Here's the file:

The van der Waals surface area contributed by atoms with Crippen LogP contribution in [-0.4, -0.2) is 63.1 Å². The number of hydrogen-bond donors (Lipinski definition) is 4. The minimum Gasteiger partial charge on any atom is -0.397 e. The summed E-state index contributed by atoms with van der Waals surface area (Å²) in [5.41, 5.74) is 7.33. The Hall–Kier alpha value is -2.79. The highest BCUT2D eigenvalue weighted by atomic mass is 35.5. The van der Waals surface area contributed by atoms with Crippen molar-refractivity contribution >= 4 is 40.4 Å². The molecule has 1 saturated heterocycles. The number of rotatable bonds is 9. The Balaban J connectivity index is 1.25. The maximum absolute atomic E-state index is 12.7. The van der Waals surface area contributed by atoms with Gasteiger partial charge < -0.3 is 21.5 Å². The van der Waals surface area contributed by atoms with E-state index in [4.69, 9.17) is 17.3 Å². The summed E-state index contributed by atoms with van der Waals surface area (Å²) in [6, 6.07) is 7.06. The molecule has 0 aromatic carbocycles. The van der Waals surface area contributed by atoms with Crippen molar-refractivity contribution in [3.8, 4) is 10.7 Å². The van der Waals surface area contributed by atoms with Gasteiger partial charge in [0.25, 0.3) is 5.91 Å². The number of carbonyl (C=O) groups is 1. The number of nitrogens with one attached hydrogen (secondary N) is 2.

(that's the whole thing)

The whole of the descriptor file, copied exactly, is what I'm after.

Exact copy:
The van der Waals surface area contributed by atoms with Crippen LogP contribution in [-0.4, -0.2) is 63.1 Å². The number of hydrogen-bond donors (Lipinski definition) is 4. The minimum Gasteiger partial charge on any atom is -0.397 e. The summed E-state index contributed by atoms with van der Waals surface area (Å²) in [5.41, 5.74) is 7.33. The Hall–Kier alpha value is -2.79. The highest BCUT2D eigenvalue weighted by atomic mass is 35.5. The van der Waals surface area contributed by atoms with Crippen molar-refractivity contribution >= 4 is 40.4 Å². The molecule has 1 saturated heterocycles. The number of rotatable bonds is 9. The Balaban J connectivity index is 1.25. The maximum absolute atomic E-state index is 12.7. The van der Waals surface area contributed by atoms with Gasteiger partial charge < -0.3 is 21.5 Å². The van der Waals surface area contributed by atoms with E-state index in [4.69, 9.17) is 17.3 Å². The summed E-state index contributed by atoms with van der Waals surface area (Å²) in [6, 6.07) is 7.06. The molecule has 0 aromatic carbocycles. The van der Waals surface area contributed by atoms with Crippen molar-refractivity contribution in [3.8, 4) is 10.7 Å². The van der Waals surface area contributed by atoms with Gasteiger partial charge in [0.25, 0.3) is 5.91 Å². The number of carbonyl (C=O) groups is 1. The number of nitrogens with one attached hydrogen (secondary N) is 2.